Photo Credit: NYC Parks Photo Archive

Grand achievements and remarkable efficiency were hallmarks of the Moses regime, but neither would have been possible without the shared Progressive vision of Mayor LaGuardia, and the Mayor’s able maneuvering in Washington to secure New Deal funding.  President Franklin Delano Roosevelt, a New Yorker himself, was no fan of Robert Moses and even urged his firing. But FDR was charmed by LaGuardia, and noted that he found it hard to resist the feisty Mayor’s requests. New Deal accomplishments in New York in 1936 alone included not only Orchard Beach, but also Pelham Bay-Split Rock Golf Course, eleven massive municipal swimming pools, and the Triborough Bridge—all with Moses at the helm.

While Orchard Beach is enormously popular today, its dramatic centerpiece, a massive bathhouse pavilion, is fenced off and deteriorating. The design of this monumental structure, a New York City landmark, is credited to architect Aymar Embury II. Its striking style—classicism cloaked in austere modernism—echoes that found in civic buildings across the country from the period. Yet the building’s blue terra-cotta details, some with Art Deco elements, give it a distinct individuality. Even in its current disrepair, the pavilion conveys a noble grandeur, evoking a sense of stability that must have been reassuring during the Great Depression.

The Pavilion is closed pending its restoration as a recreation center.

Orchard Beach Pavilion today.
The Pavilion is closed pending its restoration as a recreation center.
Photo Credit: Deborah Wye

The New York City Parks Department is in the midst of a multi-year study to determine the structural soundness of the building and its possible future uses. Although there is no official report yet, analysis of the concrete has shown it to be stable enough for restoration. As a city property, the pavilion will probably languish through years of building regulations and shifting funding appropriations. But, hopefully, the former bathhouse, once providing changing rooms, restaurants, and shops, will one day be a fully-equipped recreation center with programs as popular year-round as Orchard Beach is every summer.

Deborah Wye was a long-time curator at New York’s Museum of Modern Art. Upon retirement, she turned her attention to New York City history and architecture. She is a Board member of the Lower East Side Preservation Initiative.

“Just the way society was.” Segregation in the CCC

CCC Boxing Team at Marsh Field, San Diego, Calif.

CCC Boxing Team
CCC Boxing Team at Marsh Field, San Diego, Calif.

The Civilian Conservation Corps was born of pure and progressive intentions: employment for young men, conservation work on public lands, and nondiscrimination. Illinois Representative Oscar DePriest, the only black member of Congress at the time, made sure that the 1933 legislation that established the CCC banned discrimination based on “race, color, or creed.”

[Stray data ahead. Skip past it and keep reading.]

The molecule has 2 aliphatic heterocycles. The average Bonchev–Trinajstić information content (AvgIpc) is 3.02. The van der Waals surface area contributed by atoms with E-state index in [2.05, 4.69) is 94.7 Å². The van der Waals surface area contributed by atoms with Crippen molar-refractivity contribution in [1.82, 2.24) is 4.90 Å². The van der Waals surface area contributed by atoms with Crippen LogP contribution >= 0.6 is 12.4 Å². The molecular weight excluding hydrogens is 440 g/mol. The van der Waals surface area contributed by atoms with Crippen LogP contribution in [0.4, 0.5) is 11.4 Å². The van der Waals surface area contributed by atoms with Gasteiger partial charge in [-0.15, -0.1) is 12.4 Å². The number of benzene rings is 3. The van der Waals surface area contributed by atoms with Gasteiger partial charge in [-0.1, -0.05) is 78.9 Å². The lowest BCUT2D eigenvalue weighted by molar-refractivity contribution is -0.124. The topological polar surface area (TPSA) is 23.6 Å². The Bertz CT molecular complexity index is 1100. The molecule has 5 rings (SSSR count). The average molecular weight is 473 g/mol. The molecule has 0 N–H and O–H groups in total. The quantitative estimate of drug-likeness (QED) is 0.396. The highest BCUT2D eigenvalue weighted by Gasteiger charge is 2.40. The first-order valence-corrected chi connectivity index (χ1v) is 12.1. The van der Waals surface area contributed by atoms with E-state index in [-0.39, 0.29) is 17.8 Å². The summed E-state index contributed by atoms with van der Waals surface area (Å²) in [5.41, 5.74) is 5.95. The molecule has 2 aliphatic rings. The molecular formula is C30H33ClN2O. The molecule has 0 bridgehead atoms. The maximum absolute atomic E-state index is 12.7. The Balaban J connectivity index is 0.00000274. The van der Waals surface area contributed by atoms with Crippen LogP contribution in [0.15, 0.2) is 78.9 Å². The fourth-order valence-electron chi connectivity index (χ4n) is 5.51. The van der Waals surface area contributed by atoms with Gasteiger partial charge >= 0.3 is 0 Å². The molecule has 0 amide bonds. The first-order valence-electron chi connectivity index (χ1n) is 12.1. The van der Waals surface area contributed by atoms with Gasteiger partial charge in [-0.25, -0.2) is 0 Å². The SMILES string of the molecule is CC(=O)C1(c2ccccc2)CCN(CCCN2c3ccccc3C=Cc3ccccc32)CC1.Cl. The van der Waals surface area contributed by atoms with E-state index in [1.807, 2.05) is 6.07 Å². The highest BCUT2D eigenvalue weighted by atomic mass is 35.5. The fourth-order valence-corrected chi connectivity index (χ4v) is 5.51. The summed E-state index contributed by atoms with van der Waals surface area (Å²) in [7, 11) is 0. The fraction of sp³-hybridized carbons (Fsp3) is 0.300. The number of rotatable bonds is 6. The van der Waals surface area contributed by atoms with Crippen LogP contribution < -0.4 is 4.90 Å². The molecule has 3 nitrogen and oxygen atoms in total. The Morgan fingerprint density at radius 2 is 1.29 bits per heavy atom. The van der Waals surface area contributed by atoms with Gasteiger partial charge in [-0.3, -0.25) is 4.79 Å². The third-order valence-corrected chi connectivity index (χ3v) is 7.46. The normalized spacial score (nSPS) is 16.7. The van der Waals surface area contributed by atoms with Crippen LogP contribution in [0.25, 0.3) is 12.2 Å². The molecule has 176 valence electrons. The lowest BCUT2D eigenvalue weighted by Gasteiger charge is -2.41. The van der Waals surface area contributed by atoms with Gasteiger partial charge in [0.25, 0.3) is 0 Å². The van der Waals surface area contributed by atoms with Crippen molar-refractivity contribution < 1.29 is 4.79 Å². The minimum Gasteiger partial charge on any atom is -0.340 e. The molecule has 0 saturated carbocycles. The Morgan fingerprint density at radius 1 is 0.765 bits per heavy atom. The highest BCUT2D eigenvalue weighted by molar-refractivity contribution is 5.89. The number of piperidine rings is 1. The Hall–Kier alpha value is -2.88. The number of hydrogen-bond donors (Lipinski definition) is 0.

During the decade it was active, the CCC succeeded in many ways. It put three million men to work, planted over three billion trees, and restored America’s parks and public lands. But it strayed far from its commitment to inclusion. In terms of racial integration and equality, the CCC represents one of the biggest missed opportunities of the New Deal.

Photo taken at Marsh Field barracks shows that some CCC camps were racially integrated.

CCC boys at Marsh Field, San Diego, Calif.
Photo taken at Marsh Field barracks shows that some CCC camps were racially integrated.

The U.S. Army controlled CCC camp administration and operations, and its policy of racial segregation transferred easily to the new civilian workforce. Most of the CCC’s quarter million African-American enrollees served in segregated companies and were unable to attain positions of authority. Some Southern states categorically excluded blacks, arguing that they were needed for growing and harvesting cotton. There were a few mixed camps in states with smaller African- American populations like Minnesota and Wisconsin, but these were the exception.

Black and white CCC enrollees lived and worked together in Berkeley, California

Clearing land at Tilden Park, Berkeley, Calif.
Black and white CCC enrollees lived and worked together in Berkeley, California

“Historian Olen Cole, Jr. and others note that integrated camps existed outside the South in the early years of the CCC. In some areas, however, negative reactions from neighboring communities triggered separation of blacks and whites.”

Black enrollment in the CCC was capped at ten percent of total recruits–roughly equivalent to the proportion of blacks in the U.S. in 1930, but nowhere near proportional to the number of blacks eligible for relief during the Depression. Thousands were turned away.

CCC workers load pinecones into drying shed near Olustee, Florida, where Willie O'Neal (quoted in this article) was stationed. 1938. Credit: State Archives of Florida, Florida Memory.

CCC workers, Olustee, Fla.
CCC workers load pinecones into drying shed near Olustee, Florida, where Willie O’Neal (quoted in this article) was stationed. 1938. Credit: State Archives of Florida, Florida Memory.